Tuesday, January 24, 2017
Ninth Circuit Upholds Rejection of Claims by Alleged ‘Copyright Troll’
By a MetNews Staff Writer
The Ninth U.S. Circuit Court of Appeals yesterday upheld a judgment rejecting claims of copyright infringement, raised by a company that owns thousands of pornographic images, along with an award of more than $5.6 million in fees and costs to the prevailing defendants.
The plaintiff, Perfect 10, Inc., has been described by its critics as a “copyright troll” and a “lawsuit factory,” a company whose primary business is suing for copyright infringement, rather than acquiring or creating content. The company’s targets have included major content providers, such as Google and Microsoft.
Yesterday’s ruling concerns an action against Giganews, Inc., a Texas-based company that provides content over the Usenet, a collection of groups and individuals whose computers share information with each other, and Livewire Services, Inc.
Giganews owns and operates Usenet servers and provides subscribers, for a fee, with information stored on those servers, as well as other Usenet servers. Livewire owns no servers, but provides access to Usenet data stored on Giganews servers.
Perfect 10 sued in April 2011, alleging both indirect and direct copyright infringement by Giganews employees. Among other things, Perfect 10 claimed the defendants failed to take down copyrighted images despite service of proper notice.
Giganews co-founder Ron Yokubaitis commented at the time of the district court ruling that his company had always followed federal law, and called Perfect 10 “a serial litigator who was hoping for an easy pay day.”
U.S. District Judge Andre Birotte Jr. of the Central District of California rejected the infringement claims. He ruled, among other things, that the plaintiff failed to plead the “volitional conduct” required for a claim of direct infringement, and that the defendants qualified for “safe harbor” protection under the Digital Millennium Copyright Act by complying with plaintiff’s takedown notices when they were properly served.
Giganews, and other targets of Perfect 10, have long accused the company of deliberately serving takedown notices that are deliberately designed to make it difficult to find the offending material.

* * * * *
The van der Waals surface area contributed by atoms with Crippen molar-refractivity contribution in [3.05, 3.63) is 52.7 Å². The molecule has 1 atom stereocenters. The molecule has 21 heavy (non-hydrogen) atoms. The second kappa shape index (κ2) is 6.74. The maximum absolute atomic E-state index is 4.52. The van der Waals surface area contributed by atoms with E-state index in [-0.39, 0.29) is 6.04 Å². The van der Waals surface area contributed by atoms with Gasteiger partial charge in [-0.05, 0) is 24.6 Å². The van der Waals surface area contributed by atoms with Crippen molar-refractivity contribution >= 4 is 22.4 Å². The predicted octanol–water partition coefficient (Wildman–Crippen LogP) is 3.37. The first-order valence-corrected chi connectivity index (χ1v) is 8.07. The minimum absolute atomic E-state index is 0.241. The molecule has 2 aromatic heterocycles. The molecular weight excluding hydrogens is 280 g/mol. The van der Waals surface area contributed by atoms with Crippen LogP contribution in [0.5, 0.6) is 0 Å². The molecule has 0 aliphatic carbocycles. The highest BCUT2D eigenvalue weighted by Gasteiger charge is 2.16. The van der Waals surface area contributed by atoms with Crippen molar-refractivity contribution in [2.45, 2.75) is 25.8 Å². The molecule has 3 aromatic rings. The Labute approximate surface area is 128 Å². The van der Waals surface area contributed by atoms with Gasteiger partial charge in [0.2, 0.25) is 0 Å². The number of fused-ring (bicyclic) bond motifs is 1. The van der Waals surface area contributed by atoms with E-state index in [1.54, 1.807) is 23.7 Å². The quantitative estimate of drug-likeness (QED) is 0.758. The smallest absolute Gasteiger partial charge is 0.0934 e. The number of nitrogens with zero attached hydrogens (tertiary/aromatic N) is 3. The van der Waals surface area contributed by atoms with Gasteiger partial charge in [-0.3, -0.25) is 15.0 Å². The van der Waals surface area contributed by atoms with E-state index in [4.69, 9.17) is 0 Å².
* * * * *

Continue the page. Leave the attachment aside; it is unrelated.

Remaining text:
Birotte also concluded that a fee award would be consistent with the purposes of copyright law, including helping to define the boundaries of protection and discouraging objectively unreasonable claims. He awarded the defendants 85 percent of the fees they sought, rather than the 50 percent the defendants argued would be the limits of reasonableness.
Senior Judge Dorothy W. Nelson, writing for the Ninth Circuit, explained that what courts have described as volitional conduct, in this context, is actually an element of causation; there cannot be direct infringement unless the defendant’s conduct is the direct cause of infringement. Perfect 10, which argued against adoption by the Ninth Circuit of the volitional-conduct requirement, failed to prove any such conduct, Nelson said.
“The sole evidence Perfect 10 points to in support of its argument that Giganews was not merely a passive host shows only that images and thumbnails were accessed through the Giganews platform,” Nelson explained. The evidence does not demonstrate that Giganews – as opposed to the user who called up the images – caused the images to be displayed.”
With respect to the fee award, Nelson said it was well within the district judge’s discretion.
“The district court did not give undue weight to the degree of success Appellees obtained,” she wrote. “Nor did the district court abuse its discretion in finding that Perfect 10 had an improper motivation, that the ‘objective unreasonableness’ factor weighed slightly in Appellees’ favor, that considerations of compensation and deterrence weighed in favor of a fee award, and that it would not be inequitable to award attorney’s fees to Appellees.”
Nor, the judge said, was the award excessive, since Birotte was entitled to conclude that the number of hours billed by the plaintiffs’ lawyers did not necessarily reflect the number of hours reasonably expended by defense counsel.
Nelson was joined by Senior Judge Harry Pregerson and Judge John B. Owens.
The case was argued in the Ninth Circuit by Los Angeles practitioner David N. Schultz for the plaintiff, Andrew Phillip Bridges of Fenwick & West LLP in San Francisco for the defendants, and Thomas G. Hentoff of Williams & Connolly LLP for the plaintiff’s amicus, the Recording Industry Association of America Inc.
The Electronic Frontier Foundation, joined by Public Knowledge and three library associations, filed an amicus brief supporting the defendants.
The case is Perfect 10, Inc. v. Giganews, Inc., 15-55500.
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